Monday, October 24th, 2016
Allied Reddi-Rooter Is Hiring!
If you’ve got an interest in plumbing, you’ve got a friend in Allied. In the Greater Cincinnati Area, the shortage of people with hands for pipefitting, a head for math, and a problem-solving, people-friendly personality is real. It hits home. It’s right here in our offices on Hunter Ave in Norwood.
If you believe in the adage that “the plumber protects the health of the nation,” and enjoy the daily challenges in keeping household and small business plumbing systems in good working order, we invite you to consider a career with Allied Reddi-Rooter. It’s a dirty, hands-on jo, but it’s incredibly rewarding and you’ll meet the most interesting people. Masterful customer service skills, a cheerful outlook, relationship building and, of course, analytical and hands-on engineering skills are required. A good understanding of math (including angles), hand tools, and piping strategies is a must.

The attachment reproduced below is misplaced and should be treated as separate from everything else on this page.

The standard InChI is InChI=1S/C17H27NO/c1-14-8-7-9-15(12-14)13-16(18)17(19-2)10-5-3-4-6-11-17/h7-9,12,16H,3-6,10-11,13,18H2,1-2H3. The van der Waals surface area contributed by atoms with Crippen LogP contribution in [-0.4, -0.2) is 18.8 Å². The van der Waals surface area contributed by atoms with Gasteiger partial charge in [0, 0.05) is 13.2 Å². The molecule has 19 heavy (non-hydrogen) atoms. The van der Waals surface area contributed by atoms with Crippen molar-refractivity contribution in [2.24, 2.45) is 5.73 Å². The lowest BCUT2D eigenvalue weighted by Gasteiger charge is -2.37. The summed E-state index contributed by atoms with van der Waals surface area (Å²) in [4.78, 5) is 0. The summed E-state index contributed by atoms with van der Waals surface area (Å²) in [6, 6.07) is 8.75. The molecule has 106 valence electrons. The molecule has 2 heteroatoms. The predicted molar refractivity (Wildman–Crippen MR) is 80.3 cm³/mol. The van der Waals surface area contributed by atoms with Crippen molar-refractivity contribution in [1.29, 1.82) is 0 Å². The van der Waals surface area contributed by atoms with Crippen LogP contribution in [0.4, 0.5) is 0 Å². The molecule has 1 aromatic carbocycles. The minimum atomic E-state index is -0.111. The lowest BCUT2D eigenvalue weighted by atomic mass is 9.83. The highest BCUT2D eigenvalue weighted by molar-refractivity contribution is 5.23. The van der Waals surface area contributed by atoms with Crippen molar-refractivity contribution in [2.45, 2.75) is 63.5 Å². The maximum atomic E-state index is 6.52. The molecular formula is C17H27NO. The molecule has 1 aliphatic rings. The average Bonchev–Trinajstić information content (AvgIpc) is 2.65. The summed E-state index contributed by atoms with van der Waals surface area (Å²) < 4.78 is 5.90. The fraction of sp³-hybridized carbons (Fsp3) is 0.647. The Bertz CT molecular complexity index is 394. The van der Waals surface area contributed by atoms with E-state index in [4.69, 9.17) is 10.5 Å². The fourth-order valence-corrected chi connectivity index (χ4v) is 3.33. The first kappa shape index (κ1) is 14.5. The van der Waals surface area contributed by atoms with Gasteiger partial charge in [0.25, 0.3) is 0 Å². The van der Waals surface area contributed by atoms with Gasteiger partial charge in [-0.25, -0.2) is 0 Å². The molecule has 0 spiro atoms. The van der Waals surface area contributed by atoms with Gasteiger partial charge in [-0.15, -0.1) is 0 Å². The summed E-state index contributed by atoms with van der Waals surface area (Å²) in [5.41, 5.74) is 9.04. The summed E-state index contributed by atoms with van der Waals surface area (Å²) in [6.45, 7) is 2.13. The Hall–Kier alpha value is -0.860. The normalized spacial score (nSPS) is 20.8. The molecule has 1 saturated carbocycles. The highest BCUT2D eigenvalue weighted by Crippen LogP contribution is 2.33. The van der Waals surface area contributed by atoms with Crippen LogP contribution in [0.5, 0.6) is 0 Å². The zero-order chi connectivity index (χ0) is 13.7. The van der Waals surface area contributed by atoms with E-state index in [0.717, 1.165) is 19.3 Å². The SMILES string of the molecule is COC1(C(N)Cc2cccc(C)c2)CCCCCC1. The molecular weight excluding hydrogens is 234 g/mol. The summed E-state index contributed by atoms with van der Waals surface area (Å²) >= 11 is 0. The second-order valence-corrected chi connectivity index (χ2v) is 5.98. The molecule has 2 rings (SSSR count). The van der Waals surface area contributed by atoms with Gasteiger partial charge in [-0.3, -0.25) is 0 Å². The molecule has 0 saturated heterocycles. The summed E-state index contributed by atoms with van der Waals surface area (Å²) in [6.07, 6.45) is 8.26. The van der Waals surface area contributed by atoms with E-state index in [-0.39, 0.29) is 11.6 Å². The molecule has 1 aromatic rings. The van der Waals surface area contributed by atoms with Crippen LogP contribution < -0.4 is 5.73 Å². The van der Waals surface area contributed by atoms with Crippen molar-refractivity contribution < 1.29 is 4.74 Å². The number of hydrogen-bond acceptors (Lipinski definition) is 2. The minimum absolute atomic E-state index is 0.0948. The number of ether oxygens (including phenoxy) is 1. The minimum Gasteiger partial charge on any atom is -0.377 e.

Salary Scale – It Varies but It’s Good
According to the Bureau of Labor Statistics, the 2013 median salary for a plumber was about $50,180. At the high-end, highly skilled and successful plumbers running their own shop can earn about $86,120; entry level positions earn about $29,590 annually. Plumbing is a career that still uses the apprentice model; apprentices typically earn about half the wages of a fully trained plumber.
How Do I Become A Plumber?
Time, patience, trade school course work, study and hands-on training are the formula for becoming a skilled plumber. US News & World Report notes that “Traditionally, a hopeful plumber begins a four- or five-year apprenticeship program to receive technical education and complete the required hours of on-the-job training under a licensed professional. Plumbers who have successfully completed their apprenticeship are known as journeymen.”
Typically, an apprentice plumber undergoes about 250 hours of course work, math, applied physics and chemistry. About 2,000 hours of paid, practical training alongside an experienced plumber is also required. Last but not least, safety training is crucial in this field because injuries are common in this line of work (plumbing is considered to be part of the construction industry). To work independently, one or more licenses are required.
Water You Waiting For? A career as a plumber is a noble one. And, once you become a plumber, you’ll never have to call one again (think of the savings!). If you are interested in working with an A-team of skilled, professional plumbers, talk with Ray today. 513-396-5300.